Friday, April 28, 2006

To thine own self be...

One of the first things that drew me into Everwood last season was the hesitant almost-relationship between bookish Hannah and sometimes-boorish Bright. What's kept me watching are the realistic and rewarding relationships among all the characters on the show. Often described as "family drama", Everwood is really about the human bonds that hold us all together, whether it's between friends, family, or lovers.

The most recent episode, "The Land of Confusion," was about the conflict that arises from trying to be true to yourself while still maintaining harmonious relationships with other people. My mom has always said, "Do what makes you happy, as long as you don't hurt yourself or anyone else." My mom's a wise lady, but sometimes that's easier said than done. All too often, we find ourselves compromising what we truly want for the sake of making others happy.

The characters on Everwood get that it's important, though. Throughout the episode, I noticed a few of them mention 'who they are' with serious weight, knowing that what kind of people they are and what they want in life deserve consideration.

"If we can't be who we really are, then who are we, really?" - Bright, talking about how he and Hannah can't seem to be up front with each other about some of their relationship issues.

"I can help change these kids. Show them who they are, or who they could be." - Ephram, explaining to Andy why he wants to teach piano.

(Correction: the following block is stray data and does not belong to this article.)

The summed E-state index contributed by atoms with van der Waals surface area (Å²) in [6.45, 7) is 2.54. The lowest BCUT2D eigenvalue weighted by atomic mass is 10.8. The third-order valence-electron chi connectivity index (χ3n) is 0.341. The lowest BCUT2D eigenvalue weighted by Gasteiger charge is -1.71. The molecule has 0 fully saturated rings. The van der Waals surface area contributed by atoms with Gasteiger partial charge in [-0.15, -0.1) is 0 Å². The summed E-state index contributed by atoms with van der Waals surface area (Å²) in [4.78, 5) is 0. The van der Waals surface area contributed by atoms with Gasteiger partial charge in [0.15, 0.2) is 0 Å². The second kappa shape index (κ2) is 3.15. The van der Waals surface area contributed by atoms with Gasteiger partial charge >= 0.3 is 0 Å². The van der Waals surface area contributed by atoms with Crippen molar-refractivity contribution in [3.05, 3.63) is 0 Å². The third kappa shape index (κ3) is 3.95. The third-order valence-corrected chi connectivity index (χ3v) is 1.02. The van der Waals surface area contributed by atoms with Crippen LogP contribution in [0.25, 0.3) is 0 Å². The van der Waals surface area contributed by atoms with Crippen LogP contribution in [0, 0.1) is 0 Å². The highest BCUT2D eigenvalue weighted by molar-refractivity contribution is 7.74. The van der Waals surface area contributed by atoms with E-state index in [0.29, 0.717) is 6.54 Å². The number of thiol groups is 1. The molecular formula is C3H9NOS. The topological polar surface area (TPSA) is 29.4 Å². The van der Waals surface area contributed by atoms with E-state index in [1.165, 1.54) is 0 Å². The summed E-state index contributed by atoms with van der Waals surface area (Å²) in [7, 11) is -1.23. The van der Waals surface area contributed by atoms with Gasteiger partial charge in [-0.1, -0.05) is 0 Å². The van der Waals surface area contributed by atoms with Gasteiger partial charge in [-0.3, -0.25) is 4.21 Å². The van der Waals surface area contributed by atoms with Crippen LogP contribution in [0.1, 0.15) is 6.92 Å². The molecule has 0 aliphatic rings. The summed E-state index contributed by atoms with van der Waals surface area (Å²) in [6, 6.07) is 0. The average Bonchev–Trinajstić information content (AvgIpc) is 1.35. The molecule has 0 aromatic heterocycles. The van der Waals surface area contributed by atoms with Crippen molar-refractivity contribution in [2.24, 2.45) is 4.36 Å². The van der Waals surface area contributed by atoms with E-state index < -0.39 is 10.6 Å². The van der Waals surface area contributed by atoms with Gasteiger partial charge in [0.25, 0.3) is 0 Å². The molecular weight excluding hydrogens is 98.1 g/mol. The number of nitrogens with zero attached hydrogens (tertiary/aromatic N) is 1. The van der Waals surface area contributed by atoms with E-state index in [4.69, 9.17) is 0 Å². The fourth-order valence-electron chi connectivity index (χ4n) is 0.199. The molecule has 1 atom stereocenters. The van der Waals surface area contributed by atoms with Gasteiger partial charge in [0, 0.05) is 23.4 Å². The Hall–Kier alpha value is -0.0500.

"I deliberately changed who I was, a little, to be someone who I thought you wanted, until I couldn't even remember which was me, and which was faking, which is so ironic because they only thing you've ever wanted is for me to be myself." Hannah, apologizing to Bright for losing sight of her own needs in their relationship.

From what Bright, Ephram, and Hannah say, they all seem to understand that being honest with yourself and true to who you are is the first step to having an honest and truthful relationship with anyone else. Hannah sums it up at the end of the episode, when she tells her adulterous boyfriend: "We have to promise to be totally honest with each other about everything from now on, okay?"

Honesty is the best policy...or is it? I guess Bright will learn next week.

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